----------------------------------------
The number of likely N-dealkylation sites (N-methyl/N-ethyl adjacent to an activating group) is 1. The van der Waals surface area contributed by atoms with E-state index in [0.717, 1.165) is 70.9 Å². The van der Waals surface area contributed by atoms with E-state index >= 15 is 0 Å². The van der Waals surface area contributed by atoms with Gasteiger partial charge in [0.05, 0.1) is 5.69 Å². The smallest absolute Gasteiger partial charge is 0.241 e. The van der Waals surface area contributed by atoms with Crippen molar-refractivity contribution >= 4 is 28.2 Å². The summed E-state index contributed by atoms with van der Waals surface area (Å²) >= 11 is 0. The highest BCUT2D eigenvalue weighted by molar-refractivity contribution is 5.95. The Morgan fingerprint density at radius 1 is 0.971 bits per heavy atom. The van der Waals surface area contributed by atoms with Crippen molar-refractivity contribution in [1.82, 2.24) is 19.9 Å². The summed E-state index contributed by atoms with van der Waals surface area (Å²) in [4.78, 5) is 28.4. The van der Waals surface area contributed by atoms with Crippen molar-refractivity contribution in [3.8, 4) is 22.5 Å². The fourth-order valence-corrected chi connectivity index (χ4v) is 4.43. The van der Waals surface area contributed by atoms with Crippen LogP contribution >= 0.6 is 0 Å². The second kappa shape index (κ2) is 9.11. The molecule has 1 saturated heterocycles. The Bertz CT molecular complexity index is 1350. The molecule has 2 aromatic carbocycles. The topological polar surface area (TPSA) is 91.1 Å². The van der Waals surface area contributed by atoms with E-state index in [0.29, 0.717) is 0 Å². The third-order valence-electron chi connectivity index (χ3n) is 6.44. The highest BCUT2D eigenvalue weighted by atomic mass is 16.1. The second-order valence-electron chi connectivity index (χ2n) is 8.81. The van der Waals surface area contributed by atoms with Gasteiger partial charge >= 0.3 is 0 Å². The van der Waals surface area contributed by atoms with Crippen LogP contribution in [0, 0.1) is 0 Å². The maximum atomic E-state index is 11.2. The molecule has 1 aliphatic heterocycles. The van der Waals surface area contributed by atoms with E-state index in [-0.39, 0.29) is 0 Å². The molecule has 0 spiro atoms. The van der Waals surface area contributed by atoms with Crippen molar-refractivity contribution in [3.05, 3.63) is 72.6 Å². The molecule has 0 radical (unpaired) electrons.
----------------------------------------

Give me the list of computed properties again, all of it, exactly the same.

The number of likely N-dealkylation sites (N-methyl/N-ethyl adjacent to an activating group) is 1. The van der Waals surface area contributed by atoms with E-state index in [0.717, 1.165) is 70.9 Å². The van der Waals surface area contributed by atoms with E-state index >= 15 is 0 Å². The van der Waals surface area contributed by atoms with Gasteiger partial charge in [0.05, 0.1) is 5.69 Å². The smallest absolute Gasteiger partial charge is 0.241 e. The van der Waals surface area contributed by atoms with Crippen molar-refractivity contribution >= 4 is 28.2 Å². The summed E-state index contributed by atoms with van der Waals surface area (Å²) >= 11 is 0. The highest BCUT2D eigenvalue weighted by molar-refractivity contribution is 5.95. The Morgan fingerprint density at radius 1 is 0.971 bits per heavy atom. The van der Waals surface area contributed by atoms with Crippen molar-refractivity contribution in [1.82, 2.24) is 19.9 Å². The summed E-state index contributed by atoms with van der Waals surface area (Å²) in [4.78, 5) is 28.4. The van der Waals surface area contributed by atoms with Crippen molar-refractivity contribution in [3.8, 4) is 22.5 Å². The fourth-order valence-corrected chi connectivity index (χ4v) is 4.43. The van der Waals surface area contributed by atoms with Crippen LogP contribution >= 0.6 is 0 Å². The second kappa shape index (κ2) is 9.11. The molecule has 1 saturated heterocycles. The Bertz CT molecular complexity index is 1350. The molecule has 2 aromatic carbocycles. The topological polar surface area (TPSA) is 91.1 Å². The van der Waals surface area contributed by atoms with E-state index in [0.29, 0.717) is 0 Å². The third-order valence-electron chi connectivity index (χ3n) is 6.44. The highest BCUT2D eigenvalue weighted by atomic mass is 16.1. The second-order valence-electron chi connectivity index (χ2n) is 8.81. The van der Waals surface area contributed by atoms with Gasteiger partial charge >= 0.3 is 0 Å². The van der Waals surface area contributed by atoms with Crippen LogP contribution in [0, 0.1) is 0 Å². The maximum atomic E-state index is 11.2. The molecule has 1 aliphatic heterocycles. The van der Waals surface area contributed by atoms with E-state index in [-0.39, 0.29) is 0 Å². The molecule has 0 spiro atoms. The van der Waals surface area contributed by atoms with Crippen molar-refractivity contribution in [3.05, 3.63) is 72.6 Å². The molecule has 0 radical (unpaired) electrons.